The New York State Department of Environmental Conservation (DEC) is urging hikers to postpone hikes on trails above 2,500 feet until high elevation trails have dried and hardened. As snow and ice continue to melt at high elevations, steep trails can pose a danger to hikers due to thick ice and deep, rotten snow. Thin soils are susceptible to erosion and sensitive alpine vegetation can be easily damaged. [Read more…] about DEC Issues Adirondack Mud Season Trails Advisory
The New York State Department of Environmental Conservation (DEC) has announced the upcoming rehabilitation of the dam that impounds Chittning Pond, located north of State Route 20 on Albert J. Woodford Memorial State Forest in the town of Sangerfield, Oneida County.
Chittning Pond is a 70-acre pond that is home to a warm water fishery and provides habitat for a multitude of bird, amphibian, reptile, and mammal species. [Read more…] about Chittning Pond Dam (Oneida Co) Improvements Planned
The New York State Department of Environmental Conservation (DEC) and the Ausable Club have announced a pilot reservation system to access the Club’s private lands, the Adirondack Mountain Reserve (AMR). Since 1978 the State has held a conservation easement on Club/Reserve lands which allows limited access to some of the more popular places in the Adirondack Park’s High Peaks Wilderness Area.
A press release from DEC cited “reliable access” and public safety along Route 73 among the reasons for the change. The pilot program is slated to run for three years according to DEC. [Read more…] about DEC, Private Club Piloting High Peaks Hiker Reservation System
New Yorkers may be seeing more dead fish in the water this spring than in past years. The winter of 2020-2021 created optimal conditions for winterkills, which usually occur in shallow waterbodies with aquatic plant growth. [Read more…] about Understanding Winter Fish Kills
The new rules eliminate more than 20 types of special regulations associated with trout stream reaches, reducing 26 regulations to four. [Read more…] about New Trout Stream Regulations Go Into Effect April 1st
New research reveals that a recently discovered songbird has traveled a very rare evolutionary path — a finding that challenges the typical model of how new species form. Exploration into the origins of the Iberá Seedeater of southern South America shows that a new lineage need not always arise from genetic mutations accumulated in geographic isolation over millions of years. Instead, the novel mixing and matching of existing genetic traits already found in closely related species can create something new, at a much faster pace. [Read more…] about Study Finds Genetic Shuffling Speeds Up Evolution of New Species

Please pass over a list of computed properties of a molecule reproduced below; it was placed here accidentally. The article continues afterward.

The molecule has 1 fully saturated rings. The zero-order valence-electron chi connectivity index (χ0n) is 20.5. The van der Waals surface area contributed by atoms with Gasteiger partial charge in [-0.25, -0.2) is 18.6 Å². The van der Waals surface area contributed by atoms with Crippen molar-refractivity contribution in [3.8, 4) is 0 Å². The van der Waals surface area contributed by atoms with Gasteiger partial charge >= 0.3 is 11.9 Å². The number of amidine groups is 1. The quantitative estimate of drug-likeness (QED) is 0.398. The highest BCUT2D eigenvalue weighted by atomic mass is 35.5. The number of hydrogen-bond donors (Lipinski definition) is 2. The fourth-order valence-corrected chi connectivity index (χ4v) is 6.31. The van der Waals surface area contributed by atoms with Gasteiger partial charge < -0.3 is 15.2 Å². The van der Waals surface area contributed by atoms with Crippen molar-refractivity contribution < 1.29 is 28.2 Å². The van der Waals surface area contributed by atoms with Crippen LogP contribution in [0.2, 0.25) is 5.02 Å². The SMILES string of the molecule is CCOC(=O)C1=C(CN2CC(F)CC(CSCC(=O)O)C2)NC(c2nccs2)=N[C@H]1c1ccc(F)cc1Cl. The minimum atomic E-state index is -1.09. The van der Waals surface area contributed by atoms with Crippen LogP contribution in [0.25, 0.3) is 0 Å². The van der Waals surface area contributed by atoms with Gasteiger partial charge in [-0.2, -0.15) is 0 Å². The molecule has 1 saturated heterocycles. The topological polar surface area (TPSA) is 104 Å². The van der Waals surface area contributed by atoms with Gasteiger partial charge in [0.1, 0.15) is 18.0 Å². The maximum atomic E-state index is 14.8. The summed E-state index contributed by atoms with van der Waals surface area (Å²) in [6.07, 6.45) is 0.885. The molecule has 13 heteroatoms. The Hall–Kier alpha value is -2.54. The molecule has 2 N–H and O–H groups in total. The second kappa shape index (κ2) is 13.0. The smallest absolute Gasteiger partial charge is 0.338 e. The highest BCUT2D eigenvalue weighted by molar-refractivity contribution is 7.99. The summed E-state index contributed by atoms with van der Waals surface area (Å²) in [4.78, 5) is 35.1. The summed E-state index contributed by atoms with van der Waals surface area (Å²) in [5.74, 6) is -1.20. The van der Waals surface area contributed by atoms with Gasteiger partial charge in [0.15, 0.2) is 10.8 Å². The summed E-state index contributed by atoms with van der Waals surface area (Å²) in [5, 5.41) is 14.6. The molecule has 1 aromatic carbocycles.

The New York State Department of Environmental Conservation (DEC) has released a draft proposal for public comment that would update regulations governing public use of the State’s vast network of Wildlife Management Areas (WMAs).
New York State has more than 120 WMAs containing nearly 250,000 acres, including 124,000 acres of forests and grasslands and 53,000 acres of wetlands. DEC’s Bureau of Wildlife manages an additional 38,000 acres of land, including Unique Areas and Multiple Use Areas, for a total of approximately 150 areas that thousands of New Yorkers visit and enjoy each year. [Read more…] about NYS Wildlife Management Area Regulation Changes Being Planned
New York Sea Grant, in partnership with the New York State Department of Environmental Conservation (DEC), has announced funding is now available for projects that engage youth under the age of 21 and address local watershed challenges and New York’s Great Lakes Action Agenda priorities.
A total of $200,000, up to $25,000 per project, in New York Great Lakes Basin Small Grants is expected to be awarded. [Read more…] about Grants Available For Great Lakes Youth Projects
New for 2021, DEC streamlined its annual fishing regulations guide. With few exceptions, contents in the new guide are limited to only a summary of the laws and regulations anglers need to know before hitting the water. [Read more…] about New 2021 Freshwater Fishing Regulations Guide
A genus of microscopic crustaceans, Daphnia are sometimes known as “water fleas,” and their eggs can remain viable for anywhere from several years to a century or more. This trait has earned them a position of prominence in a fascinating new field known as “resurrection ecology,” which aims to shed light on how ecosystems adapt to environmental change. [Read more…] about Daphnia: Microscopic Crustaceans and Resurrection Ecology